Sexual dance routines ‘shockingly prevalent’ among children
October 22, 2010
By Andrea Gordon
Eight- and 9-year-olds dance to Beyoncé’s “Single Ladies” at the World of Dance competition in California last spring. The racy routine caused a furor, but the father of one dancer told Good Morning America it was “completely normal for dancing.”
Lisa Sandlos smiled through her 5-year-old daughter’s first dance performance as the tiny ballerinas in sparkly dresses showed off their pliés, skipped in a circle, and fluttered their arms.
But her jaw dropped at what followed from the older girls. Seven-year-olds in crop tops and booty shorts did pelvic gyrations, shimmied and strutted across the stage. A preteen caressed herself and dropped to the floor.
Three years later, sexually charged routines for children too young to know their times-tables have become “shockingly prevalent,” says Sandlos, 43, a lifelong dancer, teacher and choreographer.
“What I’ve seen in recitals is disturbing. At 3 and 4 they are bunnies and butterflies, and then at 7, boom, the girls are suddenly doing very erotic movement and dressed in sexualized costumes.”
Sandlos, whose daughter, now 8, and 5-year-old son both dance, says it’s time the community started talking openly about this trend.
She’s tackling the topic for her PhD thesis in women’s studies at York University, where she teaches dance and kinesiology. Her thesis will explore the role of mothers in the dance world, and whether they are oblivious or just afraid to rock the boat.
On Friday, she will present preliminary research at a conference of the Motherhood Initiative for Research and Community Involvement.
Sandlos knows it’s a reflection of pop culture. But she worries about the messages that skanky moves and skimpy costumes instill in young female dancers about how they should present themselves, and the way it objectifies girls to the world at large. She’s puzzled why instead of causing an outcry, the performances are greeted with cheers and trophies.
While it’s a touchy topic in the dance community, Charlene Burnside of Ottawa is not afraid to voice her opinions. As the mother of a 6-year-old who competes, she’s watched plenty of bumping and grinding by girls too young to understand the sexual nature of the moves.
Often the biggest hoots and hollers come from their parents, she says.
“Some of the things you see, my husband and I have turned to each other and said ‘over my dead body.’ ”
She cites the famous performance by 8- and 9-year-olds clad in tiny tops, lacy hot pants and knee-high boots shaking and thrusting to Beyoncé’s “Single Ladies” at the World of Dance competition in California last spring.
The routine caused a furor and the YouTube link made it into the inboxes of dance mothers everywhere. The father of one dancer told Good Morning America it was “completely normal for dancing.”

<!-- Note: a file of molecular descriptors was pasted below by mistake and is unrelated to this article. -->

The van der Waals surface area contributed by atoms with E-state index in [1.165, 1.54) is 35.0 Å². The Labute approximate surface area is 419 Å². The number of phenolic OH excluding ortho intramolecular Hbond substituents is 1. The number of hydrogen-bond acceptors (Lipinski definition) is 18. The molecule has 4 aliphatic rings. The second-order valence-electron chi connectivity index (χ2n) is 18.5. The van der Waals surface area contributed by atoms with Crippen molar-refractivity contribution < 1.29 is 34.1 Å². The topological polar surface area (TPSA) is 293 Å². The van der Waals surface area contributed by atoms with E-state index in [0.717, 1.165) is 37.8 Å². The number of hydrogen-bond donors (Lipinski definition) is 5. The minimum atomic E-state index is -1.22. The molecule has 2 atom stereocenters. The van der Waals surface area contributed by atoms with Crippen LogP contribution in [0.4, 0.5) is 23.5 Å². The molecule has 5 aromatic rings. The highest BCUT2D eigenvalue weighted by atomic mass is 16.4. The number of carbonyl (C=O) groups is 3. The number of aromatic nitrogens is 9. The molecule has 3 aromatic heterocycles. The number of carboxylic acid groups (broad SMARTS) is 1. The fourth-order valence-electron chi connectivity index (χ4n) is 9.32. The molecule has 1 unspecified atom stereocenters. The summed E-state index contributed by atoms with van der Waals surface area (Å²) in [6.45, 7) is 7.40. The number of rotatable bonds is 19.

Burnside says when her daughter wanted to start dancing last year, choosing a studio committed to “age appropriate” material was a priority.
Even so, she found herself speaking up once, when Ainsley performed a routine with 17 older girls and was fitted with a midriff-baring costume.
The designer modified Ainsley’s outfit to one her mother was comfortable with.
It can be intimidating to object, especially when a group of dancers is involved, says Burnside, “but it’s my job as a parent to put the brakes on.”
Renowned dancer and teacher Sean Boutilier agrees it’s time the dance community started addressing the pervasiveness of sexual material.
“It’s an issue with me, big-time. I’m seeing way too much of it,” says the former National Ballet of Canada soloist, who now runs the Sean Boutilier Academy of Dance in Etobicoke and Mississauga. “I’ve seen some stuff at dance competitions where all that was missing was a pole.”
Boutilier says he raised the issue at a recent New York summit of 3,000 dance directors and studio owners from across Canada and the U.S., and told the primarily female group that, as a male, he found all the strutting and booty shaking “very troubling.”
But Toronto dancer Natalie Pitton says “the sexy promiscuous style” promoted in music videos is what many kids want to learn and a lot of audiences want to see. “Classical, traditional training is just not the hype, which is really sad,” says Pitton, 27, a performer, teacher and judge.
She says younger dancers often haven’t mastered a wide range of moves, so the solution is to “add a little flash and attitude” to get noticed in competitions. “The audience gets hyped, and the performers feed off it and the choreographers feed off it. It’s the ‘wow’ factor.”
As a judge, she once told a choreographer that a piece created for an 8-year-old was so inappropriate it should never be performed again. It’s never the child’s fault, she says. “They’re just doing what they’re told.”
Pitton notes studios don’t want parents interfering, “but when it comes to morals and values, it’s appropriate for them to speak up.”
Boutilier stresses that being provocative is not required to win competitions, citing his own company’s medals earned by young girls in tutus performing classical ballet. “We have to have some integrity,” he says.
“People need to take a stand. We are supposed to be teaching dance. So have them dancing, instead of strutting across the stage.”